People can now choose to consume ads only when they feel the desire to: Industry Experts

Advertising industry experts spill the tea on whether OTT platforms and their premium service paywall pose a challenge for advertisers or not

e4m by Noel Dsouza
Updated: Apr 1, 2019 9:13 AM
OTT Premium Service

In India, there has been a rise of users opting for OTT platforms like Netflix, Amazon Prime and Hotstar and the trend of prime time television is slowly deteriorating. Even music streaming services like Spotify and Saavan are gaining momentum and possess a large number of subscribers. 

According to the Boston Consulting Group, the Indian OTT industry will unlock its potential and reach a market size of $5 billion i.e. Rs 35,730 crores by 2030. 

A research firm Deloitte and Indian Music industry body IMI has recorded that there are 150 million subscribers for music streaming services in the country. These platforms are gaining popularity and have become more accessible to audiences in Tier 2 and Tier 3 cities as well. The access to these services has grown due to cheap data provided by services like Jio. These OTT platforms and music streaming services are user-generated and allow the user to take control of what they want to consume. They also give users the liberty to block ads on these platforms so they can consume uninterrupted content. 

exchange4media had a chat with advertising industry experts about the premium service paywall on OTT platforms and music streaming services; and whether they pose a threat to advertisers.

Change in consumer behaviour 

Anand Chakravarthy, MD, India, Essence, comments, “Consumers are becoming a lot more demanding of service providers and are willing to pay a price for the more relevant experience. Across online platforms we see the rise of premium services be it OTT, Music, Food Delivery, Travel bookings, etc. There is a growing segment of consumers who will pay an extra cost to ensure they get a more customised experience which includes exclusivity, ads free and additional services.”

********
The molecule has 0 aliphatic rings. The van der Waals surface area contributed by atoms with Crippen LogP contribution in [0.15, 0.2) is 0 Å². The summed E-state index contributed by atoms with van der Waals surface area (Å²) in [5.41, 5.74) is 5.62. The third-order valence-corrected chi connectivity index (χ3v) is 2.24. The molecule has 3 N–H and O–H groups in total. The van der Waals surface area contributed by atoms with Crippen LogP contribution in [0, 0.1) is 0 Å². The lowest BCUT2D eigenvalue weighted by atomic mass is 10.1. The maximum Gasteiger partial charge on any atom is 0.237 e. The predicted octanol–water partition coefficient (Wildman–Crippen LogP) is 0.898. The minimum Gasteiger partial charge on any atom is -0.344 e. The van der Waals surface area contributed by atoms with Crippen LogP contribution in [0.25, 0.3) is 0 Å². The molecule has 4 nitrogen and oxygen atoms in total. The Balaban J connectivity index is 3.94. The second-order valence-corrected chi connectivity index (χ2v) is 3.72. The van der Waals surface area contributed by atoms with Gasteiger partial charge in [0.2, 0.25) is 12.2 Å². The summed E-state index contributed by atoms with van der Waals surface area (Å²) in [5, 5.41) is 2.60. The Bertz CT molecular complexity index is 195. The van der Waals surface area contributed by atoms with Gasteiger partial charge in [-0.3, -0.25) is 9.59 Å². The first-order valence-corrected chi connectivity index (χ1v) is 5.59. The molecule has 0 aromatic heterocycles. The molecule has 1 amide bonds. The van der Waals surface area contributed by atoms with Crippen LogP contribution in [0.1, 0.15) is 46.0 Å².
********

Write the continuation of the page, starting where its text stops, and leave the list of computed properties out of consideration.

Ankit Nalotia, Founder, Mo Mantra, shares his views saying, “The year 2018 has seen tremendous growth in these platforms along with the level of variations they are offering. Subscription-based on-demand OTT platforms like Netflix, Amazon Prime and music streaming have risen in popularity over the past couple of years and are on the path of displacing the traditional TV programming which was once upon a time preferred as a medium of entertainment for modern Indians.”

Consumers don't hate ads, they hate irrelevant ads. “There can be times when the consumer doesn't want to see ads. Advertisers need to understand and acknowledge this instead of getting paranoid. Just because a consumer is online doesn't mean he is available. Every human being needs 'space' and moments of ad-free privacy,” remarked Raghu Bhat, Founder & Copywriter, Scarecrow M&C Saatchi.

Conventional advertising relies hugely on latent desire, building a desire for products and services even if they did not actively exist. Agnello Dias, Co-founder, CCO, Taproot Dentsu stated, “With the rise of OTT platforms, people can now choose to consume ads only when they feel the desire to purchase, not when the advertiser wishes to. This will, therefore, be a huge challenge.”

Will this be an issue for the Indian market?

Commenting on this Chakravarthy said, “This does not mean that 100% of consumers will go down this route, especially in a market like India and its vast digital population. That leaves ample opportunity for advertisers to talk to consumers across other digital platforms. What may happen over a period of time is that a limited segment of high-income individuals may become more inaccessible as they opt for premium digital services across digital touch points and reaching these individuals may become a challenge. But this will take a while to happen in India.”

“Most of these platforms have a very small market share. Most users don't have paid subscriptions and allow ads,” remarked Nalotia. 

How will advertisers deal with this emerging issue in the long run?

Sumanto Chattopadhyay, Chairman & Chief Creative Officer, 82.5 Communications, The Ogilvy Group shares how to curb this issue, “When ads aren't allowed in a particular medium, brands rise to the challenge and find innovative ways to make their presence felt. For example, on Netflix, it is through product placements that brands compensate for the lack of ads. Flaming Hot Cheetos has a prominent role in the prison drama ‘Orange Is the New Black’. One of the episodes actually has the brand name in the title and the snack plays an integral part in the story. In another Netflix show, House of Cards, a plethora of brands, including Chevrolet cars, Apple computers, Samsung phones and the news channel CNN make an appearance.”

Bhat says that the solution lies in making less annoying ads. He remarked, “Do branded content and avoid the digital advertising overkill mindset.” 

This shift in viewer sensibilities also reflects in the growth projections for the country’s OTT industry. “This is actually a bigger opportunity due to the possibility of personalisation. This will remain an ad-driven-supported model. However, it will only increase over time. Hence, newer avenues for advertising will have to be discovered. Apart from this, there would be always a window for content based marketing and in-film advertising on these platforms,” stated Nalotia.

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